One of the joys of the Pokemon competitive scene is to see what combinations of creatures players create to form their teams. Restricting the pool would severely limit these opportunities. That’s why I believe we will be able to use all the Pokemon that have been introduced, even if they aren’t all available in-game. And it may be for the best that Game Freak takes a pause on introducing any new monsters.

But Pokemon has made many more strides that stand to be disregarded. Sun and Moon brought a variety of innovations to the series. Pokemon had begun to become quite formulaic by the time these games rolled around, and Generation Seven did a lot to refresh the series.

Sure, the island trials don’t make sense on a region outside of Alola, especially Kanto, but a return to the gym formula would be a little odd. More exciting is the rumored return of the Poke Ride introduced in Sun and Moon, which really helped streamline the gameplay.

Look Forward

If Pokemon must return to Kanto, there is a way to make it feel less like a rehash. No one’s quite sure what time period it will take place, but it doesn’t seem to be a simple remake. So this is the perfect opportunity to see Kanto in a new light.

We’ve already visited Kanto four times, and there has been very little change in the original region What is Kanto like ten years in the future? Twenty years? Rumor has it original main characters Red and Blue will be in this game (again), but Red will not be playable in these installments. This makes it seem likely that it will take place at least sometime after Red/Blue/Green. But why not go all the way with this?

How will Pallet Town change in the future?

I’ve seen rumblings that these games will take place in a post-apocalyptic Kanto, hundreds of years in the future. That’s probably not true, but it’s interesting. While a post-apocalyptic Pokemon game isn’t really something I see many people clamoring for, a futuristic Pokemon game could be fascinating.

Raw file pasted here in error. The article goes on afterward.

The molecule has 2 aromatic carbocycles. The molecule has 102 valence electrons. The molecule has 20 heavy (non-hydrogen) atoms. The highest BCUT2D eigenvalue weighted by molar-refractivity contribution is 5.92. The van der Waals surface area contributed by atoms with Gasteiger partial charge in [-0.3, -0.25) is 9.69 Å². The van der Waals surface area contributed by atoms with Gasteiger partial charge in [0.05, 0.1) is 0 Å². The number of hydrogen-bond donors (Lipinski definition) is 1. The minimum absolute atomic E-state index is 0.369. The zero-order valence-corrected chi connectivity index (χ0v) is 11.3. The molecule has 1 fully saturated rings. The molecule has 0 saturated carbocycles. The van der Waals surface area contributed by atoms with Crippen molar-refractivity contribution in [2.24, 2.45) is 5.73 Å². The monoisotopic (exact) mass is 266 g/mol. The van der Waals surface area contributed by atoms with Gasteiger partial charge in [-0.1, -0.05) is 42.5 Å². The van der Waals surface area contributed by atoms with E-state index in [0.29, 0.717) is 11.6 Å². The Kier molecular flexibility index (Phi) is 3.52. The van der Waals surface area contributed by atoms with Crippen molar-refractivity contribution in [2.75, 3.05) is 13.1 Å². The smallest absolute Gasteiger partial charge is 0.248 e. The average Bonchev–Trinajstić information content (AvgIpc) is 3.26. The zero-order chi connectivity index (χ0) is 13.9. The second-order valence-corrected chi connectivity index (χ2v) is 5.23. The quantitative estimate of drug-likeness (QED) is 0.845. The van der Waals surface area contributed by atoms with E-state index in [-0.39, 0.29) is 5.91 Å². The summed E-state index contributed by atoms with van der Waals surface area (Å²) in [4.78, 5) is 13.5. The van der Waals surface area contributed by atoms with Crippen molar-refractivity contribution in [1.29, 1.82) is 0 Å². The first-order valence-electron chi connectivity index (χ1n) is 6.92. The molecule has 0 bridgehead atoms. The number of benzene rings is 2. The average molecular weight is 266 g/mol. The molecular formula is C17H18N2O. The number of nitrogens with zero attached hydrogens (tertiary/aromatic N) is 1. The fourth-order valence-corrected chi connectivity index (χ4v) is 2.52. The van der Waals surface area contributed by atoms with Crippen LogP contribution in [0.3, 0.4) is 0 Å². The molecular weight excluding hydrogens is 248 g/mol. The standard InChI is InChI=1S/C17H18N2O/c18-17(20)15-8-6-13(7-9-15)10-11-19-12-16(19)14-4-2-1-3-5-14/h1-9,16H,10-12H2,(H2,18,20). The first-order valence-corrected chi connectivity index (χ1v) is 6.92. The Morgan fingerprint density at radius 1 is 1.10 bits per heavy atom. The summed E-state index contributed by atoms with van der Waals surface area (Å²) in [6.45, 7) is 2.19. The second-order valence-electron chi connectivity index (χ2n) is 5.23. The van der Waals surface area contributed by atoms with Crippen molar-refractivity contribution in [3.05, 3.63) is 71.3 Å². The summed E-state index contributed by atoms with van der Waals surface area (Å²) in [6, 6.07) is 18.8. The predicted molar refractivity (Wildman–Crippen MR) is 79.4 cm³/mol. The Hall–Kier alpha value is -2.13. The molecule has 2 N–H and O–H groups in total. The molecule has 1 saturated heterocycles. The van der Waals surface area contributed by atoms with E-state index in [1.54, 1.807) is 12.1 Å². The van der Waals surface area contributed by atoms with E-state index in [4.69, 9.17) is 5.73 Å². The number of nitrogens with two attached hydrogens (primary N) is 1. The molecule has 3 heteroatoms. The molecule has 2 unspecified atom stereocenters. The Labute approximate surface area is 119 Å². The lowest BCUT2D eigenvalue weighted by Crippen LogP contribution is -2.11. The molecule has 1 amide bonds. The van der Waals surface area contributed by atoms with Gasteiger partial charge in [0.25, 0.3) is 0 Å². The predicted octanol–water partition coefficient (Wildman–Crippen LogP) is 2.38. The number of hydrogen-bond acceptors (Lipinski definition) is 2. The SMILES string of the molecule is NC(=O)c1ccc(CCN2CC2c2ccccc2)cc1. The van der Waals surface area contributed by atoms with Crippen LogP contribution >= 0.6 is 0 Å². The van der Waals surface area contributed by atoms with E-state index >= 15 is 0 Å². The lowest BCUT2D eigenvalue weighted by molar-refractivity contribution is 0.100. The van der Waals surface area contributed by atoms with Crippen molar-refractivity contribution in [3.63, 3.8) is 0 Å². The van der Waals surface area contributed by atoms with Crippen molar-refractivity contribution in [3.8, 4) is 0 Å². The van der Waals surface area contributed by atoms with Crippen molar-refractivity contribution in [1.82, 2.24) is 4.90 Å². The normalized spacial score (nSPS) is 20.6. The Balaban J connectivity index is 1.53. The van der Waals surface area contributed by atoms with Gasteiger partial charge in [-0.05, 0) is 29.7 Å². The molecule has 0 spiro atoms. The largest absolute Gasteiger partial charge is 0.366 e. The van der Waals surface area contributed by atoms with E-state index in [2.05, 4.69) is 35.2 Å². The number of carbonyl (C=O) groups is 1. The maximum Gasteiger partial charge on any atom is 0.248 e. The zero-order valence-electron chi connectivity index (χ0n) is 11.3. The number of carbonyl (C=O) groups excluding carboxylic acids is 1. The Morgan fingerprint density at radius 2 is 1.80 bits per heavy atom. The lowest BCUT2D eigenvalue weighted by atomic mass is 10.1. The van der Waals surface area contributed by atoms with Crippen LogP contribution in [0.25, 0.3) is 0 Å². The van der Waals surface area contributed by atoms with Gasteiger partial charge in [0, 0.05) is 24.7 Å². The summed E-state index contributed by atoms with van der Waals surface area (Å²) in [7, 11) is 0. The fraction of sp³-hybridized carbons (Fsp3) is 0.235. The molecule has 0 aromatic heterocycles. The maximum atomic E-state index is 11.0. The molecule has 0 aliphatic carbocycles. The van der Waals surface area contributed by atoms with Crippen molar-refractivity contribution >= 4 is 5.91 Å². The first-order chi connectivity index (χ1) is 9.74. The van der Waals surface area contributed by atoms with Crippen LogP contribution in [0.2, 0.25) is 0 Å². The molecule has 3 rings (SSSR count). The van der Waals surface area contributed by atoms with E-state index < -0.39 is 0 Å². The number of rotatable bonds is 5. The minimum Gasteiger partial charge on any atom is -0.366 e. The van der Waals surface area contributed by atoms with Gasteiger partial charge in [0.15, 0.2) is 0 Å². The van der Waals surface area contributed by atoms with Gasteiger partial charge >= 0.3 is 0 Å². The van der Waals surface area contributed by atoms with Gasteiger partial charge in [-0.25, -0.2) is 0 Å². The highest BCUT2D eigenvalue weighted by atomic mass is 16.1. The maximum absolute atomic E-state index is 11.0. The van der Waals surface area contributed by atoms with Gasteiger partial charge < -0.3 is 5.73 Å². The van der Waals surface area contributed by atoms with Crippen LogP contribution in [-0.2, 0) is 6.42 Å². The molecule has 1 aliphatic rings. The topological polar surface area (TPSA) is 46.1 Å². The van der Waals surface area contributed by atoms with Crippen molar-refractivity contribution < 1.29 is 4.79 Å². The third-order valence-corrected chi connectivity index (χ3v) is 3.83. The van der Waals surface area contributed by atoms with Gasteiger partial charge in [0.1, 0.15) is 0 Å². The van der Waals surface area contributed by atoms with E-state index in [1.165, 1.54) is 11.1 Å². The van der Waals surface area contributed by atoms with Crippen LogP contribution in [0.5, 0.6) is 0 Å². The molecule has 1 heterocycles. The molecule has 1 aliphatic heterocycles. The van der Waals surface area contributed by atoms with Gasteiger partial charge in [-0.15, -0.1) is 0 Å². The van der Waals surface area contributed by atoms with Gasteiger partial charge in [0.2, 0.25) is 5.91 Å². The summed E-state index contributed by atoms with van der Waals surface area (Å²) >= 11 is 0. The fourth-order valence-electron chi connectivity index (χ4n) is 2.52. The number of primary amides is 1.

How has Kanto changed in the years since Red first set out on his journey? How have the towns changed, how has the technology progressed? Would they still be using the standard gym pattern? Or would they adopt a new system to test a trainer’s strength? The possibilities are endless, really. This would make it feel less like a rehash of what we’ve seen before, especially considering Kanto is the series’ most-visited region.

What is Pokemon Switch?

Sure, we’ve had leaks and rumors aplenty, but we know basically nothing about Pokemon on Switch. There has been a load of speculation (remember Pokemon Stars?), but nothing concrete has been confirmed. Pokemon is rumored to be revealed by the end of May, and E3 will surely bring some more information.

Kanto was visited in the first, second, third, and fourth generations. Kanto Pokemon received a heavy focus in the sixth and seventh generations. Do we really need a return trip to the region? Apparently Game Freak thinks so.

Limiting the Pokedex to the original 151 monsters is understandable, but considering that a lot of those Pokemon received evolutions (and pre-evolutions) in later generations, it doesn’t make a lot of sense. If Eevee is indeed a starter Pokemon, would the original three Eeveelutions be the only available ones? Or would we be able to, for example, acquire a Sylveon?

But these games do present an opportunity for the franchise as a whole to move forward. This will be the first time a core Pokemon game has appeared on a home console, so it will be interesting to see what Game Freak does with this new opportunity. And the first time a Pokemon game will be in HD.

A return to the standards of the original Pokemon games may be seen as a step back, but in a way, it also presents an opportunity to move forward. We shall see what Game Freak has up their sleeves when these games are finally revealed.

Are you excited by a potential return to Kanto? Or would you rather see a new region explored? And if you want to discuss this and more with our staff (plus the opportunity to win some awesome prizes!), make sure to follow us on Google Plus below!